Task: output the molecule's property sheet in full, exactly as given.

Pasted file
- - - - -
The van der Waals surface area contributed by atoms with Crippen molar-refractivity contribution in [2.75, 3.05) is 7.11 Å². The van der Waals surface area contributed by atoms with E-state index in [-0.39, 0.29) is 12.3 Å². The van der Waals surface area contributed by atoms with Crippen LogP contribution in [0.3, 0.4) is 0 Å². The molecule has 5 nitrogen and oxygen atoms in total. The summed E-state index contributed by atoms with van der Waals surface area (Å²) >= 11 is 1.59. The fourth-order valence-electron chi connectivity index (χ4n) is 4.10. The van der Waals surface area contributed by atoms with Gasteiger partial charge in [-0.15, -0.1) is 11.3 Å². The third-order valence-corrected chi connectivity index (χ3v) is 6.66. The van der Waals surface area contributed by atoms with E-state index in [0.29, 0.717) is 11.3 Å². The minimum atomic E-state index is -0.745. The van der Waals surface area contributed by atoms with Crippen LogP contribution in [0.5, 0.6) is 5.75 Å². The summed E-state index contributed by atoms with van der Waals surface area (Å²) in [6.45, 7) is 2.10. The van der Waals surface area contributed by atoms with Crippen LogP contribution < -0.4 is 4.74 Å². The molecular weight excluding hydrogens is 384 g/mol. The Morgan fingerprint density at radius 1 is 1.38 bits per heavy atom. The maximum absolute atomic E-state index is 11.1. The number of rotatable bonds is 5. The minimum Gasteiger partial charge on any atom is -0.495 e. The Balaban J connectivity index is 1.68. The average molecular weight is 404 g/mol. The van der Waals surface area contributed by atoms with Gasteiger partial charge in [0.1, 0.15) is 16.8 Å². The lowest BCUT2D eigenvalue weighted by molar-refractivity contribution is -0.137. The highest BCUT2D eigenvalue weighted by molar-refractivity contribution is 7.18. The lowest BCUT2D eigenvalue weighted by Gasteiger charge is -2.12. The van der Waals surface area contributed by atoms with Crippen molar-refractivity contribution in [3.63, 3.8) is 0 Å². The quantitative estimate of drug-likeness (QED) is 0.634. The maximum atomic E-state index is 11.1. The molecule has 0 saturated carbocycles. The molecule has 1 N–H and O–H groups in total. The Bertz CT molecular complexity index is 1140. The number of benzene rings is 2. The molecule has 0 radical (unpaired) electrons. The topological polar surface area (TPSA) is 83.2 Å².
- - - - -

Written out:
The van der Waals surface area contributed by atoms with Crippen molar-refractivity contribution in [2.75, 3.05) is 7.11 Å². The van der Waals surface area contributed by atoms with E-state index in [-0.39, 0.29) is 12.3 Å². The van der Waals surface area contributed by atoms with Crippen LogP contribution in [0.3, 0.4) is 0 Å². The molecule has 5 nitrogen and oxygen atoms in total. The summed E-state index contributed by atoms with van der Waals surface area (Å²) >= 11 is 1.59. The fourth-order valence-electron chi connectivity index (χ4n) is 4.10. The van der Waals surface area contributed by atoms with Gasteiger partial charge in [-0.15, -0.1) is 11.3 Å². The third-order valence-corrected chi connectivity index (χ3v) is 6.66. The van der Waals surface area contributed by atoms with E-state index in [0.29, 0.717) is 11.3 Å². The minimum atomic E-state index is -0.745. The van der Waals surface area contributed by atoms with Crippen LogP contribution in [0.5, 0.6) is 5.75 Å². The summed E-state index contributed by atoms with van der Waals surface area (Å²) in [6.45, 7) is 2.10. The van der Waals surface area contributed by atoms with Crippen LogP contribution < -0.4 is 4.74 Å². The molecular weight excluding hydrogens is 384 g/mol. The Morgan fingerprint density at radius 1 is 1.38 bits per heavy atom. The maximum absolute atomic E-state index is 11.1. The number of rotatable bonds is 5. The minimum Gasteiger partial charge on any atom is -0.495 e. The Balaban J connectivity index is 1.68. The average molecular weight is 404 g/mol. The van der Waals surface area contributed by atoms with Gasteiger partial charge in [0.1, 0.15) is 16.8 Å². The lowest BCUT2D eigenvalue weighted by molar-refractivity contribution is -0.137. The highest BCUT2D eigenvalue weighted by molar-refractivity contribution is 7.18. The lowest BCUT2D eigenvalue weighted by Gasteiger charge is -2.12. The van der Waals surface area contributed by atoms with Crippen molar-refractivity contribution in [3.63, 3.8) is 0 Å². The quantitative estimate of drug-likeness (QED) is 0.634. The maximum atomic E-state index is 11.1. The molecule has 0 saturated carbocycles. The molecule has 1 N–H and O–H groups in total. The Bertz CT molecular complexity index is 1140. The number of benzene rings is 2. The molecule has 0 radical (unpaired) electrons. The topological polar surface area (TPSA) is 83.2 Å².